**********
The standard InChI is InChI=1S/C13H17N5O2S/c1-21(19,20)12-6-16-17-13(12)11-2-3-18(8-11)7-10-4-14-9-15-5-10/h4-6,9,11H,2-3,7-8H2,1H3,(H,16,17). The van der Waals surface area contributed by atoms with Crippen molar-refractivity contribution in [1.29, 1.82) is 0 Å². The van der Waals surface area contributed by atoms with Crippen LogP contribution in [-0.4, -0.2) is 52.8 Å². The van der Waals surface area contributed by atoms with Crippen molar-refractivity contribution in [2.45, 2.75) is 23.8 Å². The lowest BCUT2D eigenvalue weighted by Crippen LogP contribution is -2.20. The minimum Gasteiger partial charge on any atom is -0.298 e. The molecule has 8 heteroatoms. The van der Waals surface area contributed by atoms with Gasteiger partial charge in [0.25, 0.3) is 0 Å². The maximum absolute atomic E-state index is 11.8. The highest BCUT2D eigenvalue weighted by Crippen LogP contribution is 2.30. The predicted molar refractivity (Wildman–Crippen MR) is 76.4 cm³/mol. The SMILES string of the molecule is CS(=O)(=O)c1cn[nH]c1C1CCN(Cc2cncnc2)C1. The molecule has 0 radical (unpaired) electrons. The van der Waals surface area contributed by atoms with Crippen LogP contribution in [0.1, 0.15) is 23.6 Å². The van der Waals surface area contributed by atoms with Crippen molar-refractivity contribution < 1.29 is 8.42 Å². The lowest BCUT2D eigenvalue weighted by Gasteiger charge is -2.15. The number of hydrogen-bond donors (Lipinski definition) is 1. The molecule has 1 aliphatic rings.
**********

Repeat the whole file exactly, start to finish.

The standard InChI is InChI=1S/C13H17N5O2S/c1-21(19,20)12-6-16-17-13(12)11-2-3-18(8-11)7-10-4-14-9-15-5-10/h4-6,9,11H,2-3,7-8H2,1H3,(H,16,17). The van der Waals surface area contributed by atoms with Crippen molar-refractivity contribution in [1.29, 1.82) is 0 Å². The van der Waals surface area contributed by atoms with Crippen LogP contribution in [-0.4, -0.2) is 52.8 Å². The van der Waals surface area contributed by atoms with Crippen molar-refractivity contribution in [2.45, 2.75) is 23.8 Å². The lowest BCUT2D eigenvalue weighted by Crippen LogP contribution is -2.20. The minimum Gasteiger partial charge on any atom is -0.298 e. The molecule has 8 heteroatoms. The van der Waals surface area contributed by atoms with Gasteiger partial charge in [0.25, 0.3) is 0 Å². The maximum absolute atomic E-state index is 11.8. The highest BCUT2D eigenvalue weighted by Crippen LogP contribution is 2.30. The predicted molar refractivity (Wildman–Crippen MR) is 76.4 cm³/mol. The SMILES string of the molecule is CS(=O)(=O)c1cn[nH]c1C1CCN(Cc2cncnc2)C1. The molecule has 0 radical (unpaired) electrons. The van der Waals surface area contributed by atoms with Crippen LogP contribution in [0.1, 0.15) is 23.6 Å². The van der Waals surface area contributed by atoms with Crippen molar-refractivity contribution < 1.29 is 8.42 Å². The lowest BCUT2D eigenvalue weighted by Gasteiger charge is -2.15. The number of hydrogen-bond donors (Lipinski definition) is 1. The molecule has 1 aliphatic rings.